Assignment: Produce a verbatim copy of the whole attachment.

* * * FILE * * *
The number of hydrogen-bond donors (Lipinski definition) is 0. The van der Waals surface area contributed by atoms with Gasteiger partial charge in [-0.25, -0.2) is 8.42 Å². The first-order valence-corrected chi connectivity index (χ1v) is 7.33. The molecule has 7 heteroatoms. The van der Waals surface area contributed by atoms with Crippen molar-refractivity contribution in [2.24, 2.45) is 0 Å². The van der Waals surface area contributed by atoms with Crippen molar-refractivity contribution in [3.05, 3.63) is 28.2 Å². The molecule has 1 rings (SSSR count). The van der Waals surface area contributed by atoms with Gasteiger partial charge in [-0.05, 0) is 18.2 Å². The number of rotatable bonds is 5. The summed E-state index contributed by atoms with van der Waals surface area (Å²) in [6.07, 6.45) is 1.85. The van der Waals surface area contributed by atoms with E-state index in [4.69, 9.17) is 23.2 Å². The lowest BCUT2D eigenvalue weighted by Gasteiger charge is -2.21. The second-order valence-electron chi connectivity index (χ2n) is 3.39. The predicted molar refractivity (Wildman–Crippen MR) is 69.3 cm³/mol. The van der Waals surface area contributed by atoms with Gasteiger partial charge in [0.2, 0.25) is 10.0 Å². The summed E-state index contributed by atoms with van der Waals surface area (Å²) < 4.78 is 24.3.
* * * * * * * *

The number of hydrogen-bond donors (Lipinski definition) is 0. The van der Waals surface area contributed by atoms with Gasteiger partial charge in [-0.25, -0.2) is 8.42 Å². The first-order valence-corrected chi connectivity index (χ1v) is 7.33. The molecule has 7 heteroatoms. The van der Waals surface area contributed by atoms with Crippen molar-refractivity contribution in [2.24, 2.45) is 0 Å². The van der Waals surface area contributed by atoms with Crippen molar-refractivity contribution in [3.05, 3.63) is 28.2 Å². The molecule has 1 rings (SSSR count). The van der Waals surface area contributed by atoms with Gasteiger partial charge in [-0.05, 0) is 18.2 Å². The number of rotatable bonds is 5. The summed E-state index contributed by atoms with van der Waals surface area (Å²) in [6.07, 6.45) is 1.85. The van der Waals surface area contributed by atoms with E-state index in [4.69, 9.17) is 23.2 Å². The lowest BCUT2D eigenvalue weighted by Gasteiger charge is -2.21. The second-order valence-electron chi connectivity index (χ2n) is 3.39. The predicted molar refractivity (Wildman–Crippen MR) is 69.3 cm³/mol. The van der Waals surface area contributed by atoms with Gasteiger partial charge in [0.2, 0.25) is 10.0 Å². The summed E-state index contributed by atoms with van der Waals surface area (Å²) < 4.78 is 24.3.